Saturday, February 27, 2010

Asia 360 - 15th Philippine Hot Air Balloon Festival (1/3)

It was a little more than an hour’s worth of drive from Manila. The freeways once again befitted being called as such for traffic was, as expected, very light during those wee hours of the night. The destination was Clark, Pampanga, a former US Air base that now boasts of an international airport and a free port zone. The occasion: the 15th Philippine Hot Air Balloon Fiesta.

We got there before 5 a.m., way before the balloonists started setting up. Already the place was packed and a feeling of excitement seemed to abound in the air. Eager photography enthusiasts had already chosen their spots and erected their tripods behind the fence bordering the open field. People lined up behind food counters to buy breakfast. People had assembled near the gates in the hopes of getting out into the field, where all the action would later take place.

We ordered hotdogs ourselves and waited for a few minutes before heading into the open field just as pick-up trucks and jeeps arrived with their huge baskets in tow.

The balloonists clearly follow a process in setting up their balloons. We'd say watching them get ready is as exciting as watching the balloons go up in the air. Here's the sequence we've observed:
  • the envelope is spread out in the field

  • a fan is used to fill the envelope with air

  • the basket is laid down on one side and is attached to the envelope

  • the burners are attached

  • the envelopes are hooked up to the basket

  • the burners are ignited and the air inside the enveloped is gradually warmed up

  • finally, the basket is turned upright.
After that, the basket is ready to be loaded with passengers. Then, the countdown to takeoff begins!

More photos in the next entries.

To be continued...


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Wednesday, February 24, 2010

Asia 360 - Philippine Jeepneys

When visiting the Philippines, if you venture around, one of the things that would surely arouse your interest is the jeepney — it's the most popular means of public transportation in the country.

Wikipedia has a good entry about jeepneys, but here's a unique way of describing it, from
...the Philippine jeepney [is] a symbol of Filipino ingenuity. The jeepney is a small mini-bus, a public transport vehicle used throughout the Philippines. It started out as a modification of the American Jeep, of which plenty were available after World War II. The jeepney is a public utility vehicle, moving people and goods who cannot afford to buy their own vehicle. Although it is not as fuel-efficient as a bus, it is capable of plying routes that are too short, with roads too narrow, or too lightly-trafficked for buses to be practical. It is the best possible middle ground between a car and a bus.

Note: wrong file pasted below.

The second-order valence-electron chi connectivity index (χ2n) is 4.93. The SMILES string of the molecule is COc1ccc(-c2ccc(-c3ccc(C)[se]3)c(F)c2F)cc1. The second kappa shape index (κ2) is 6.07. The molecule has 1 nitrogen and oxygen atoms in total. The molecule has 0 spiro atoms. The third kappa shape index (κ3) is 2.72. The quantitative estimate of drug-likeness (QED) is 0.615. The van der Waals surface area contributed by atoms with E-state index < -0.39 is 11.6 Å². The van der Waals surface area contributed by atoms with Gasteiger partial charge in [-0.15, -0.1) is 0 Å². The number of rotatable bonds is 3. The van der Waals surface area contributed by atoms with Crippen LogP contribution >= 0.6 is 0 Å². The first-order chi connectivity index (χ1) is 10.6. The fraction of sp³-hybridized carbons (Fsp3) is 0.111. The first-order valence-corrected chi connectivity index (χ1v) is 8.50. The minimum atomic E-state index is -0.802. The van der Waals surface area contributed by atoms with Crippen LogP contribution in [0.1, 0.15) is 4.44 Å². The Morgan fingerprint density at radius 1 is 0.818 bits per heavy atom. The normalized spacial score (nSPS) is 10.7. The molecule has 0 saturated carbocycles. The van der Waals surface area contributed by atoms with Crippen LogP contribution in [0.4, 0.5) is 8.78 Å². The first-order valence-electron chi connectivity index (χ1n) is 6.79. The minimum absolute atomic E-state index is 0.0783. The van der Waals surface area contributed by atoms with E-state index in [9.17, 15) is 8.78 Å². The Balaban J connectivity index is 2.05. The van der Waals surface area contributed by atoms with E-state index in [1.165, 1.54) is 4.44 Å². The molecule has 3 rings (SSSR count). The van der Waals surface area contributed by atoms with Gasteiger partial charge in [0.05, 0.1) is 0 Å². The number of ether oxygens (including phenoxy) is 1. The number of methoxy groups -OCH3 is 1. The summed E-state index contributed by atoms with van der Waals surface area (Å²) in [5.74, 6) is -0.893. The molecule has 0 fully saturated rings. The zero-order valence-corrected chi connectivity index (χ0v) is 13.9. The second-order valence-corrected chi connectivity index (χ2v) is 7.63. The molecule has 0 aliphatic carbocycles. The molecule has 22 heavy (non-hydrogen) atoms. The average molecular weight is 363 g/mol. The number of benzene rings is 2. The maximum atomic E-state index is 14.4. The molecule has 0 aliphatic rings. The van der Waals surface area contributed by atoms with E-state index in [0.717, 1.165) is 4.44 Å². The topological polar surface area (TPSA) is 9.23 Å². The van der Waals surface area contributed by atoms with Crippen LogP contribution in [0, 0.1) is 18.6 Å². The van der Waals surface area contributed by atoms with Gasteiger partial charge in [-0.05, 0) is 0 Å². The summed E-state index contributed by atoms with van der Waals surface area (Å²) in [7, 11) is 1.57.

I took the photo above somewhere in Binangonan, Rizal, which is about 1-2 hours away (depending on traffic) from Manila, the nation's capital. Men hitching on the backside is not uncommon. I've counted as many as ten people hitching, without people sitting on top, which is sometimes done too. It's just too bad I wasn't able to take a picture.


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Tuesday, February 23, 2010

Asia 360 - We Are Now Furnished

"Dare to compare. We are now furnished. Inquire here to avail of our limited promo."

It wasn't me who first took notice but I was the one with a camera in hand.

This photo was taken in Quezon City, Philippines, from the parking lot of SM North Edsa Mall, one of the largest malls in Asia.

I am guessing that maybe only the lower floors are already furnished.


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Monday, February 22, 2010

Asia 360 - No Dumping Of Garbage

"Strictly no dumping of garbage. Penalty fine and imprisonment."

This photo was taken in Marikina City, beside the Marikina River in the Philippines, which overflowed during the onslaught of Typhoon Ketsana (named as Typoon Ondoy by the Philippine Atmospheric, Geophysical and Astronomical Services Administration), one of the tropical depressions that wreaked the most havoc in the country. Garbage that was dug out of the river was dumped on the banks and obviously remains there up to now.

The heap of trash is also just few meters away from a major mall in the city, beside the road that links the major highway to the parking entrance.

Scavengers, young and old, can be found sifting through the golden pile during the day.


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